Accreditation program goes beyond technical and human factors training to give students realistic expectations for drilling industry career
By Kelli Ainsworth, Editorial Coordinator
The US onshore drilling industry has been slowly putting rigs back to work, signaling that an upturn may be around the corner this year. Although this is a positive movement, it also means that the industry will likely need to kick up its recruiting and training efforts once again in order to put rigs back to work safely. Amid this backdrop, companies are now looking to the IADC Gateway Program to fill this need. Launched in 2016, Gateway accredits training programs for entry-level positions in the drilling industry, working through community colleges and commercial training providers.
Lone Star Community College in Houston was the first organization to receive accreditation to deliver Gateway training in May 2016. “As the industry starts to spin back, this is the time for colleges across the country to start building this program and have them ready when the upturn comes,” Mark Denkowski, IADC Executive Vice President of Operational Integrity, said at a Gateway summit held at Lone Star College’s Montgomery campus in The Woodlands, Texas, on 5 December.
The summit was held to educate community college administrators across the country on the Gateway program. It drew in representatives from 16 community colleges and educational associations, including the American Association of Community Colleges.
During the event, Linda Head, Lone Star College’s Associate Vice Chancellor for Workforce Education and Corporate Sponsorship, shared her school’s experience with the Gateway program to date. More than 60 students have completed their Gateway-accredited program so far. Students enrolled in the Introduction to Oil and Gas course, the first track developed for Gateway, attend an eight-week course. Only about a quarter of the time is spent in a classroom, while approximately 75% of the course is hands-on training. “They’re not sitting in a lecture with 600 students,” she said. “They’re in a lab, with 15 students. It’s very hands-on. That’s why the IADC Gateway program’s been able to be so successful.”
Hands-on training for the students is not limited to Lone Star’s campus labs. As part of its Gateway-accredited course, the college has partnered with Baker Hughes to send students to that company’s education center in Tomball, Texas, which houses a full training rig. The college is also planning to install drilling simulation technology from Drilling Systems. This is expected to allow students to practice their technical skills in a realistic setting, while their instructors observe both technical and human factors performance.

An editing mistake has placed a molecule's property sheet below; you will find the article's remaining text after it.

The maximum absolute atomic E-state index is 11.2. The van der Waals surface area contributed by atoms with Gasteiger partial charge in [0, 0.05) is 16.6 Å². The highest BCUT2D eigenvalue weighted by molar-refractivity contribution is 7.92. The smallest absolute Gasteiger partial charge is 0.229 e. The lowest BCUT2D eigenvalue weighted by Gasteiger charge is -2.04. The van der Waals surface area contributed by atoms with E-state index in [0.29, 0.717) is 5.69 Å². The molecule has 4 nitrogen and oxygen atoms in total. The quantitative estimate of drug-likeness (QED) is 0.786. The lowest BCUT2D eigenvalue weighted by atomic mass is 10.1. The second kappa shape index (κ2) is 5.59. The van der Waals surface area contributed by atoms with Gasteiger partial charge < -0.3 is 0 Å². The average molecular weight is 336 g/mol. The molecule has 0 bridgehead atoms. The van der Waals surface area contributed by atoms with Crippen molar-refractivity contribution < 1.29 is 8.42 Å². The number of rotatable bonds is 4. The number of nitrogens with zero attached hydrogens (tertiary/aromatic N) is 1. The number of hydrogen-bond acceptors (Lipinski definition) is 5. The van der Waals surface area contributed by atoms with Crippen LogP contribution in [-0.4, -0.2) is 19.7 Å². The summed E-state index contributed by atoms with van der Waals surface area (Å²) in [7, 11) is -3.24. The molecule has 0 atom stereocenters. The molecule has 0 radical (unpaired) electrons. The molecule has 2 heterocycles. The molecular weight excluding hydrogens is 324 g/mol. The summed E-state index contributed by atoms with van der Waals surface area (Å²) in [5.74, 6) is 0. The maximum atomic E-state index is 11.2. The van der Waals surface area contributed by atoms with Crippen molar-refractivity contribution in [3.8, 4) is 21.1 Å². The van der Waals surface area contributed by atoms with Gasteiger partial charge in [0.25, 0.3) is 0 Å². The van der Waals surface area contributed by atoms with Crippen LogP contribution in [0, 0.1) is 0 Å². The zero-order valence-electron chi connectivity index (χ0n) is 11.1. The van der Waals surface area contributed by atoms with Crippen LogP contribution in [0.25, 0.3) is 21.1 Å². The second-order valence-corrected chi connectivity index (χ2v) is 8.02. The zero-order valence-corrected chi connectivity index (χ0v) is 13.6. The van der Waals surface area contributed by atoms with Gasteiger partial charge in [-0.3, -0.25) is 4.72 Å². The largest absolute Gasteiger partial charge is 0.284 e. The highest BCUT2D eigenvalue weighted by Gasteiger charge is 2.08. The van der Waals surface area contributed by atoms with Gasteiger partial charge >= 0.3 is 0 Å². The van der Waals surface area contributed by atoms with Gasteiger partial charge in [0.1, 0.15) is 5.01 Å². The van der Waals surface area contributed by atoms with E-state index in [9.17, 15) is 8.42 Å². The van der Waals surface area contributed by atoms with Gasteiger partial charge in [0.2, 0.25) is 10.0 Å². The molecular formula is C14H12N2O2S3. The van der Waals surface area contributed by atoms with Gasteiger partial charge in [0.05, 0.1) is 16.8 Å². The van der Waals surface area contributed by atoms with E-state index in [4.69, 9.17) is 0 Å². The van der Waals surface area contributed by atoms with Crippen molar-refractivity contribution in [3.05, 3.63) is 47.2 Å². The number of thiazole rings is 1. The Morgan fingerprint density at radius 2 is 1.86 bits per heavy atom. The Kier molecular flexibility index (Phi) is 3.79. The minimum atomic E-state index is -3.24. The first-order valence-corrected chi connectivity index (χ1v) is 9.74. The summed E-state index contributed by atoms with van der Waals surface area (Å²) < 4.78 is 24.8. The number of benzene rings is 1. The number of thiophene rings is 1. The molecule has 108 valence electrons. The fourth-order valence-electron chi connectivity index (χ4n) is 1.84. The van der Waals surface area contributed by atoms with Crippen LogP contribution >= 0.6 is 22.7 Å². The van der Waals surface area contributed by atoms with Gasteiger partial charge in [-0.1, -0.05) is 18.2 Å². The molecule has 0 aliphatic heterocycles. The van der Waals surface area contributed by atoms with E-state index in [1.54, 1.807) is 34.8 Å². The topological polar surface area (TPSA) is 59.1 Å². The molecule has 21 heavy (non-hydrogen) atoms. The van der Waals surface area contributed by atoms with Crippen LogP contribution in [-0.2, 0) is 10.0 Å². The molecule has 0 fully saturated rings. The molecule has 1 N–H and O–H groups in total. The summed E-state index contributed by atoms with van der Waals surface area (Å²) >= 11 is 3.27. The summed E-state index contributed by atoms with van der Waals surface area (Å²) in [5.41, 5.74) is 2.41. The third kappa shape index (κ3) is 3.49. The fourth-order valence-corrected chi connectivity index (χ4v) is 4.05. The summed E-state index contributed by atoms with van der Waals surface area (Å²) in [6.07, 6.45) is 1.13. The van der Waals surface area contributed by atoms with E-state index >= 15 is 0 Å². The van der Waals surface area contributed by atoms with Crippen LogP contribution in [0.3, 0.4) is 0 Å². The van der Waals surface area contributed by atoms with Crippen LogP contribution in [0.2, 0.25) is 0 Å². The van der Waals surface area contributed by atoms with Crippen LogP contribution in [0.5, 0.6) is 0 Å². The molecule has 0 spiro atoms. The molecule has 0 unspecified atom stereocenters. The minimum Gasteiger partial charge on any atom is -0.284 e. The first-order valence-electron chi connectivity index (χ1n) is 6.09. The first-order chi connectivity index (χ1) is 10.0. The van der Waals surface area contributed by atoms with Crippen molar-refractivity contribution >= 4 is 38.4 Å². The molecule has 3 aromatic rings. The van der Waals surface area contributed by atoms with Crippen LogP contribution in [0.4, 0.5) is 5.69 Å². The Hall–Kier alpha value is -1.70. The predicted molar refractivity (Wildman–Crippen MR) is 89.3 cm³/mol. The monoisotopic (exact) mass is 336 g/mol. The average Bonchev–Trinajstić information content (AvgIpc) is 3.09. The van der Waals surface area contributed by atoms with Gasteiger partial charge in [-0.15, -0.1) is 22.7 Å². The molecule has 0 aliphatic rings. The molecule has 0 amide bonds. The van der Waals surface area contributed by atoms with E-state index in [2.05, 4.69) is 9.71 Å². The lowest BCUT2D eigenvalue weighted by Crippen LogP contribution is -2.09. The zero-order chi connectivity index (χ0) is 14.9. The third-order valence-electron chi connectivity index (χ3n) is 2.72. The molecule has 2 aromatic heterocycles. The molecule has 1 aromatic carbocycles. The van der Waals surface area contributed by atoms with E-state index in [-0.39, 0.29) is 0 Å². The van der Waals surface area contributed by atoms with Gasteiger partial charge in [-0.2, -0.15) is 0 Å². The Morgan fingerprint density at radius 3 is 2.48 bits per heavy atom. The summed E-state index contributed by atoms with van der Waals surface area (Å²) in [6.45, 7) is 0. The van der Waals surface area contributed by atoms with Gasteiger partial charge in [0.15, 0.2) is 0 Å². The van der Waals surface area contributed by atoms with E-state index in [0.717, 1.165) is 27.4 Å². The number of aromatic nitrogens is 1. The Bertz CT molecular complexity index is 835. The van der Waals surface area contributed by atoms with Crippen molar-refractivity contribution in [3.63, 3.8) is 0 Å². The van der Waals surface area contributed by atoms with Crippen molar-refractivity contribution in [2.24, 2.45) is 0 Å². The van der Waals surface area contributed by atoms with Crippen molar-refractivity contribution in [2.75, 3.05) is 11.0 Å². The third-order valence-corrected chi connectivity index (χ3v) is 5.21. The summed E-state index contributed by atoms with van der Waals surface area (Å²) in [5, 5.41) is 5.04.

However, Gateway goes beyond technical and human factors instruction. It also teaches students what to expect from a career in the industry. Too often, entry-level workers are not fully prepared for life on a rig, leaving their jobs after the company has spent time and money onboarding the employee. “Gateway gives them a realistic view of what they’re walking into,” Brooke Polk, IADC Director of Program Development and Technology, said at the summit. For example, students receive training on intergenerational communication, as their supervisors could be considerably older than they are. The course also makes students aware that they will be away from their families for weeks at a time, live in small quarters and potentially have limited privacy. Instructors also discuss career paths in the industry so students can begin their first job with an idea of how to advance within the company.
Pacific Drilling and Patterson-UTI Energy are two companies that have already hired Gateway graduates, and both attested to the success of the program during the summit. Steve Thomas, Senior Program Manager for Training and Development at Pacific Drilling, said the graduates of the program go into their new jobs with a much better understanding of the job, with strong basic skills and with enhanced safety awareness. “The graduates that we’ve seen are able to acclimate to their jobs more quickly, and when we get back on the fast track again, will be promotable,” he said.
Pamela Wakefield, Director of Training and Development for Patterson-UTI Energy, said the retention rate for employees who come out Gateway has been close to 90%. “Even as we were downsizing and letting people go, we chose to keep them because of the training and skills they already have when they come into the company.”
Upon completion of the Gateway course, students receive an IADC Rig Pass certification and an introductory-level WellSharp certification. Lone Star also awards students 14 credit hours toward an Associate of Applied Sciences degree for completing the Gateway course.
Although Lone Star College is currently the only organization accredited to provide Gateway training, the industry will doubtlessly need more colleges to provide such training over the next few years as drilling activity increases. “We encourage colleges to pursue accreditation because doing so enables them to collaboratively work with the industry to train a much needed workforce,” Ms Polk said. “Colleges have a great opportunity to bring in a flood of students to their institutions and prepare them for great careers in the oil and gas industry.” DC